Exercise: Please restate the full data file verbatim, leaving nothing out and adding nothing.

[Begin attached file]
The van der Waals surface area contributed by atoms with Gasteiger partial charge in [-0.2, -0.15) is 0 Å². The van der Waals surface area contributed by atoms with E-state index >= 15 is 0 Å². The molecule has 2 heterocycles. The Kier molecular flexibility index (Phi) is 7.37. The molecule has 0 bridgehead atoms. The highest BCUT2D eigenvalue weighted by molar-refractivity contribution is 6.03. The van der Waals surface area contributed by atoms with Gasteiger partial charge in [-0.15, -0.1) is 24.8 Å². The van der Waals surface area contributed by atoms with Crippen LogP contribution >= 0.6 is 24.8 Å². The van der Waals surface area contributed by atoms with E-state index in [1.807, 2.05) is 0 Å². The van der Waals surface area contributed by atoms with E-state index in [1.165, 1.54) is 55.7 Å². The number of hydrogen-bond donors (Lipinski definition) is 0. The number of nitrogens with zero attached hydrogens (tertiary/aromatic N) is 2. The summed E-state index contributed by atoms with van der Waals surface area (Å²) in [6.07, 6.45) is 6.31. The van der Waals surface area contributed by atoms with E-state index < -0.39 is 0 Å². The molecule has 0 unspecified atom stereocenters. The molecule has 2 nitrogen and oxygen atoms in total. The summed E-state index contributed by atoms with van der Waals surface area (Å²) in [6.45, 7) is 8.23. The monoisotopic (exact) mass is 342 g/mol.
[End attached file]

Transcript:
The van der Waals surface area contributed by atoms with Gasteiger partial charge in [-0.2, -0.15) is 0 Å². The van der Waals surface area contributed by atoms with E-state index >= 15 is 0 Å². The molecule has 2 heterocycles. The Kier molecular flexibility index (Phi) is 7.37. The molecule has 0 bridgehead atoms. The highest BCUT2D eigenvalue weighted by molar-refractivity contribution is 6.03. The van der Waals surface area contributed by atoms with Gasteiger partial charge in [-0.15, -0.1) is 24.8 Å². The van der Waals surface area contributed by atoms with Crippen LogP contribution >= 0.6 is 24.8 Å². The van der Waals surface area contributed by atoms with E-state index in [1.807, 2.05) is 0 Å². The van der Waals surface area contributed by atoms with E-state index in [1.165, 1.54) is 55.7 Å². The number of hydrogen-bond donors (Lipinski definition) is 0. The number of nitrogens with zero attached hydrogens (tertiary/aromatic N) is 2. The summed E-state index contributed by atoms with van der Waals surface area (Å²) in [6.07, 6.45) is 6.31. The van der Waals surface area contributed by atoms with E-state index < -0.39 is 0 Å². The molecule has 0 unspecified atom stereocenters. The molecule has 2 nitrogen and oxygen atoms in total. The summed E-state index contributed by atoms with van der Waals surface area (Å²) in [6.45, 7) is 8.23. The monoisotopic (exact) mass is 342 g/mol.